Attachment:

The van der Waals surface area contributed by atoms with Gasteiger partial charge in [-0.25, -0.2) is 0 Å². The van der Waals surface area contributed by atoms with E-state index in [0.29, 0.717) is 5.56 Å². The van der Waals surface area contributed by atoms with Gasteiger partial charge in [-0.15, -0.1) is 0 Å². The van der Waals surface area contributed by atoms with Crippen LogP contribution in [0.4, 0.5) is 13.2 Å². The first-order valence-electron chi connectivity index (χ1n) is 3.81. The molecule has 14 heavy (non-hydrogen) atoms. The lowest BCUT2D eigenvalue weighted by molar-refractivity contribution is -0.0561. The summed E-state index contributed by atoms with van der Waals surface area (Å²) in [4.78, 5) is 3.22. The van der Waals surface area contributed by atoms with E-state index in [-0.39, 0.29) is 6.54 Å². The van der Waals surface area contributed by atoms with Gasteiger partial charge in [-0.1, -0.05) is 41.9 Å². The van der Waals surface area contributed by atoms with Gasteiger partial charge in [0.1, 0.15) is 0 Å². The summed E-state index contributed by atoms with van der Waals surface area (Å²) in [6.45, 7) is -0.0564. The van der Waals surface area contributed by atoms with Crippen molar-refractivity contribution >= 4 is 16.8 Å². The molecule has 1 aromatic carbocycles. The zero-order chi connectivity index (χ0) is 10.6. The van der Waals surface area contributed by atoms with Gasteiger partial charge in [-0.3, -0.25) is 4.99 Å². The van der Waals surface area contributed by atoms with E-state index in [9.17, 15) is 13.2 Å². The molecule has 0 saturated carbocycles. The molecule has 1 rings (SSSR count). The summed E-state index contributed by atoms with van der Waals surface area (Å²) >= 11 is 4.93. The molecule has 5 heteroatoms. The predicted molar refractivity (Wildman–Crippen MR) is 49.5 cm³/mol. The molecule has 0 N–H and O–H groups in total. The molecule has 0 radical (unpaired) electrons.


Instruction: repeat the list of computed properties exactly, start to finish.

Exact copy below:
The van der Waals surface area contributed by atoms with Gasteiger partial charge in [-0.25, -0.2) is 0 Å². The van der Waals surface area contributed by atoms with E-state index in [0.29, 0.717) is 5.56 Å². The van der Waals surface area contributed by atoms with Gasteiger partial charge in [-0.15, -0.1) is 0 Å². The van der Waals surface area contributed by atoms with Crippen LogP contribution in [0.4, 0.5) is 13.2 Å². The first-order valence-electron chi connectivity index (χ1n) is 3.81. The molecule has 14 heavy (non-hydrogen) atoms. The lowest BCUT2D eigenvalue weighted by molar-refractivity contribution is -0.0561. The summed E-state index contributed by atoms with van der Waals surface area (Å²) in [4.78, 5) is 3.22. The van der Waals surface area contributed by atoms with E-state index in [-0.39, 0.29) is 6.54 Å². The van der Waals surface area contributed by atoms with Gasteiger partial charge in [-0.1, -0.05) is 41.9 Å². The van der Waals surface area contributed by atoms with Gasteiger partial charge in [0.1, 0.15) is 0 Å². The summed E-state index contributed by atoms with van der Waals surface area (Å²) in [6.45, 7) is -0.0564. The van der Waals surface area contributed by atoms with Crippen molar-refractivity contribution >= 4 is 16.8 Å². The molecule has 1 aromatic carbocycles. The zero-order chi connectivity index (χ0) is 10.6. The van der Waals surface area contributed by atoms with Gasteiger partial charge in [-0.3, -0.25) is 4.99 Å². The van der Waals surface area contributed by atoms with E-state index in [9.17, 15) is 13.2 Å². The molecule has 0 saturated carbocycles. The molecule has 1 rings (SSSR count). The summed E-state index contributed by atoms with van der Waals surface area (Å²) >= 11 is 4.93. The molecule has 5 heteroatoms. The predicted molar refractivity (Wildman–Crippen MR) is 49.5 cm³/mol. The molecule has 0 N–H and O–H groups in total. The molecule has 0 radical (unpaired) electrons.